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Possible Anonymous network attack could target Olympics partners BT, GlaxoSmithKline

Security firm Radware claims to have spotted evidence online that suggests hactivist group Anonymous is gearing up to target denial-of-service attacks on the websites of British companies BT and GlaxoSmithKline during the Olympics, and maybe do much more.

SLIDESHOW: Olympic Gold apps

The Radware Emergency Response Team has identified postings on Pastebin that suggest that Anonymous intends to attack London-based global network-services provider BT and pharmaceuticals and healthcare provider company GlaxoSmithKline (GSK). Both companies happen to have roles to play associated with the London-based Olympics -- GSK is providing drug-testing and associated medical input, while BT is supporting numerous Olympics-related projects. Radware says its evidence is information posted by someone claiming to be tied to the shadowy group Anonymous.

Anonymous uses a few tools to attack its targets, and one of them is the High Orbit Ion Cannon (HOIC), a weapon that's been out for about six months, says Carl Herberger, vice president of security solutions at Radware. He says there's now attack information contained in what's called a "HOIC booster" posted online and advertised as coming from Anonymous to attack both BT and GSK. He acknowledges, though, this "could be anybody."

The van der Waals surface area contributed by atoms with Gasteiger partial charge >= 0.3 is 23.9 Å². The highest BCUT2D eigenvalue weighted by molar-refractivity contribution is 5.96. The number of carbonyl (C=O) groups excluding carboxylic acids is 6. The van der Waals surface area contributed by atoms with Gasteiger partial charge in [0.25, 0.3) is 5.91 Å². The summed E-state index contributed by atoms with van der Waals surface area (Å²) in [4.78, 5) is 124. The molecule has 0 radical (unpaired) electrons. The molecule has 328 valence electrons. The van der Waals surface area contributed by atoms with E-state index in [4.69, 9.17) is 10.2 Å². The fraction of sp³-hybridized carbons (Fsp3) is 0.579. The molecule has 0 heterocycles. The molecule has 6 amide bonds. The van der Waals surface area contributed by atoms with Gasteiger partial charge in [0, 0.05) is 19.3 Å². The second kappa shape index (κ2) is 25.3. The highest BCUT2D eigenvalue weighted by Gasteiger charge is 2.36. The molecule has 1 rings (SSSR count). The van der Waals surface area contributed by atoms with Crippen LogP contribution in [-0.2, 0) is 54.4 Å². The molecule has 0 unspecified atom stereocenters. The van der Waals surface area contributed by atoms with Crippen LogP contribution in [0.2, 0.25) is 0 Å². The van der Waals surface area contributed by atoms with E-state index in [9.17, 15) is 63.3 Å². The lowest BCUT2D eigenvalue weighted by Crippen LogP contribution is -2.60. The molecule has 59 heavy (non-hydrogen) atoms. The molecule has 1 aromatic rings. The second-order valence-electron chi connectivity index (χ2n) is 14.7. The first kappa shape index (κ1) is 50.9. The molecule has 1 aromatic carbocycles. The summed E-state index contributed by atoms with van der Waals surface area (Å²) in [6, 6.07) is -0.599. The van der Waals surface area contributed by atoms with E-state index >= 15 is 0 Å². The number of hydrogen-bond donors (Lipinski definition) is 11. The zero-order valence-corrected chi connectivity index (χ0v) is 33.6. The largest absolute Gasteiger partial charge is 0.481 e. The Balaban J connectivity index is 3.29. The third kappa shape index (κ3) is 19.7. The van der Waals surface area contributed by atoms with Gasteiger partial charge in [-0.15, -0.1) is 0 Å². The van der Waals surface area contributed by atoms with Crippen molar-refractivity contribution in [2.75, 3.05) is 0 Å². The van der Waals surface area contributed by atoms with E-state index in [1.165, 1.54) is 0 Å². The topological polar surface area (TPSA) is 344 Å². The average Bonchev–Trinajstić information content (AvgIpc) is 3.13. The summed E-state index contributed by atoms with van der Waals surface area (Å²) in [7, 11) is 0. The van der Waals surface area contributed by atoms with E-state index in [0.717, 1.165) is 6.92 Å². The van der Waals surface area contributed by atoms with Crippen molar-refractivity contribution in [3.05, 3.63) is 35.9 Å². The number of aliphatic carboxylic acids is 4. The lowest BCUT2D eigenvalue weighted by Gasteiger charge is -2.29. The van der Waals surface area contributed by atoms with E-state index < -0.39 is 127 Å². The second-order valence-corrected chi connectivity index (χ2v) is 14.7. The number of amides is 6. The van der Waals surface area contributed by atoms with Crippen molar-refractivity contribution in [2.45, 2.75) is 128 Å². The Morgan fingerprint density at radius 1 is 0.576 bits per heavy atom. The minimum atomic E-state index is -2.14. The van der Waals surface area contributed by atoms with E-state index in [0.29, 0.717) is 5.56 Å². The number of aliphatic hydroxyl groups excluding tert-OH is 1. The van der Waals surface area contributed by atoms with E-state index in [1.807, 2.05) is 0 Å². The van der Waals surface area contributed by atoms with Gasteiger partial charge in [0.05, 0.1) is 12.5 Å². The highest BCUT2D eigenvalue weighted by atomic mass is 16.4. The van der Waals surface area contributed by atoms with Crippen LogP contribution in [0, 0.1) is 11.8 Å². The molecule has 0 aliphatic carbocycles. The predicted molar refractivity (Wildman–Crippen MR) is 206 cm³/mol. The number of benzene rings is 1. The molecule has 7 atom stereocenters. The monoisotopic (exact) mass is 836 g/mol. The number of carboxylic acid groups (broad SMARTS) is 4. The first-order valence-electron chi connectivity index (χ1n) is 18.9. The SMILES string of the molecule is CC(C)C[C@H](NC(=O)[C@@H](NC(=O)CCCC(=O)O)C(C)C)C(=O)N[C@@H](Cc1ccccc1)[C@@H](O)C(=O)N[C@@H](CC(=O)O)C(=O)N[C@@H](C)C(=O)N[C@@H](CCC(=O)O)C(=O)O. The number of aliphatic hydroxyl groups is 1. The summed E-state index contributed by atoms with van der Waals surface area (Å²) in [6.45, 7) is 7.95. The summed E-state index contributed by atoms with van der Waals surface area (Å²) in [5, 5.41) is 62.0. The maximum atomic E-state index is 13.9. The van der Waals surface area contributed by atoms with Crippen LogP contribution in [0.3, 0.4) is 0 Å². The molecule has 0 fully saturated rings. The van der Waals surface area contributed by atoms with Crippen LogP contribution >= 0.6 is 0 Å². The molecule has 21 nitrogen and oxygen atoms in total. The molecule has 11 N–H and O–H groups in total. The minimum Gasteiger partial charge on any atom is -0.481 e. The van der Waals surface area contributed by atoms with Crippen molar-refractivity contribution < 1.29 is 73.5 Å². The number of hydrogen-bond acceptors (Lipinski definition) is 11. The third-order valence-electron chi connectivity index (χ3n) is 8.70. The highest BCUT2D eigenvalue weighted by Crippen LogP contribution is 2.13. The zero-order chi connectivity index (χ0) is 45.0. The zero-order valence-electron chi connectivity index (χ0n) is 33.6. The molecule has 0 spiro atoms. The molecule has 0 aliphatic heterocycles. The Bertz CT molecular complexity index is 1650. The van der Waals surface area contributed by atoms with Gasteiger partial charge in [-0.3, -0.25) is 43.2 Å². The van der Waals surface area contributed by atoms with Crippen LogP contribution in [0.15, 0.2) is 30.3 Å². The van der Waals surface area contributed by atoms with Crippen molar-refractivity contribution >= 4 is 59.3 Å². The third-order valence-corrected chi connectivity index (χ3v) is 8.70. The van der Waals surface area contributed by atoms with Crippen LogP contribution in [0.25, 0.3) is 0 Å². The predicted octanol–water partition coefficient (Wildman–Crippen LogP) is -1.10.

The HOIC tool provides you with the ability to use scripted code, Herberger says, noting it allows for opening up many connections from a single machine, and hence represents a more powerful attack tool from the older, known "Low Orbit Ion Cannon" attack tools, which couldn't do this. The HOIC booster information that's posted essentially represents something along the lines of "ordnance" that can be loaded into the HOIC to hit a target.

While the Pastebin information related to HOIC may in the end may be of no consequence, Herberger says there were a series of attacks on sites in India in the past in which this type of information was posted in advance, and the attacks did occur. Radware is putting out this information in what it regards as an advanced warning to help companies prepare.

Ellen Messmer is senior editor at Network World, an IDG publication and website, where she covers news and technology trends related to information security. Twitter: @MessmerE. Email: emessmer@nww.com.

Read more about wide area network in Network World's Wide Area Network section.


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